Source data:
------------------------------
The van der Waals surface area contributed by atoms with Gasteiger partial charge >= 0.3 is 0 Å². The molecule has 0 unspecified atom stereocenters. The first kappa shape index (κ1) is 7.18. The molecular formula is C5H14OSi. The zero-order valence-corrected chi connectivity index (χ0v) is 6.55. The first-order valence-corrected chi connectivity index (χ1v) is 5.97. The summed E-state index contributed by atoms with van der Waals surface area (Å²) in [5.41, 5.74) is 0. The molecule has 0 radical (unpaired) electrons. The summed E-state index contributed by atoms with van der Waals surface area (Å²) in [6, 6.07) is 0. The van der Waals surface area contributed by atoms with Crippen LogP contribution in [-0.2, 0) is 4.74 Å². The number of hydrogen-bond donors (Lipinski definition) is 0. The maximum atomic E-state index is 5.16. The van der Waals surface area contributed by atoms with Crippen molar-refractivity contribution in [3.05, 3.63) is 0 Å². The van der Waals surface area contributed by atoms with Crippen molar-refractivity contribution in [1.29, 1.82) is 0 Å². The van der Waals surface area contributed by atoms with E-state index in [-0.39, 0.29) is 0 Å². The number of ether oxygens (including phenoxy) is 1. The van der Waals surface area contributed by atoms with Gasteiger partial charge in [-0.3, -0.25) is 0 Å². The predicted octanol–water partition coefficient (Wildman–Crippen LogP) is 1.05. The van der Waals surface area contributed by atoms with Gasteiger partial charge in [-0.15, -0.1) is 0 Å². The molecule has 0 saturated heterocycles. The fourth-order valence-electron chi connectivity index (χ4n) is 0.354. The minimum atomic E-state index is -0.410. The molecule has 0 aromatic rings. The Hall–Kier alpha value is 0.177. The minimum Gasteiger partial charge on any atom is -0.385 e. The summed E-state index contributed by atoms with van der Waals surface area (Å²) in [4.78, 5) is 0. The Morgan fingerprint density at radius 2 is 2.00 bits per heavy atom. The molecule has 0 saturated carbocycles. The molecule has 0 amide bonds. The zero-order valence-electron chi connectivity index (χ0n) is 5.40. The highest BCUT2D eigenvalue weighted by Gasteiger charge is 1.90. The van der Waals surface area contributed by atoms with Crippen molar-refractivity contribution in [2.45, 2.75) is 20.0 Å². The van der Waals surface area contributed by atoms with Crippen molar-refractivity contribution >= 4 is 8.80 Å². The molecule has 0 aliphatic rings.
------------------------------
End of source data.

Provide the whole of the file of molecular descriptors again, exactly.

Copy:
The van der Waals surface area contributed by atoms with Gasteiger partial charge >= 0.3 is 0 Å². The molecule has 0 unspecified atom stereocenters. The first kappa shape index (κ1) is 7.18. The molecular formula is C5H14OSi. The zero-order valence-corrected chi connectivity index (χ0v) is 6.55. The first-order valence-corrected chi connectivity index (χ1v) is 5.97. The summed E-state index contributed by atoms with van der Waals surface area (Å²) in [5.41, 5.74) is 0. The molecule has 0 radical (unpaired) electrons. The summed E-state index contributed by atoms with van der Waals surface area (Å²) in [6, 6.07) is 0. The van der Waals surface area contributed by atoms with Crippen LogP contribution in [-0.2, 0) is 4.74 Å². The number of hydrogen-bond donors (Lipinski definition) is 0. The maximum atomic E-state index is 5.16. The van der Waals surface area contributed by atoms with Crippen molar-refractivity contribution in [3.05, 3.63) is 0 Å². The van der Waals surface area contributed by atoms with Crippen molar-refractivity contribution in [1.29, 1.82) is 0 Å². The van der Waals surface area contributed by atoms with E-state index in [-0.39, 0.29) is 0 Å². The number of ether oxygens (including phenoxy) is 1. The van der Waals surface area contributed by atoms with Gasteiger partial charge in [-0.3, -0.25) is 0 Å². The predicted octanol–water partition coefficient (Wildman–Crippen LogP) is 1.05. The van der Waals surface area contributed by atoms with Gasteiger partial charge in [-0.15, -0.1) is 0 Å². The molecule has 0 saturated heterocycles. The fourth-order valence-electron chi connectivity index (χ4n) is 0.354. The minimum atomic E-state index is -0.410. The molecule has 0 aromatic rings. The Hall–Kier alpha value is 0.177. The minimum Gasteiger partial charge on any atom is -0.385 e. The summed E-state index contributed by atoms with van der Waals surface area (Å²) in [4.78, 5) is 0. The Morgan fingerprint density at radius 2 is 2.00 bits per heavy atom. The molecule has 0 saturated carbocycles. The molecule has 0 amide bonds. The zero-order valence-electron chi connectivity index (χ0n) is 5.40. The highest BCUT2D eigenvalue weighted by Gasteiger charge is 1.90. The van der Waals surface area contributed by atoms with Crippen molar-refractivity contribution in [2.45, 2.75) is 20.0 Å². The van der Waals surface area contributed by atoms with Crippen molar-refractivity contribution >= 4 is 8.80 Å². The molecule has 0 aliphatic rings.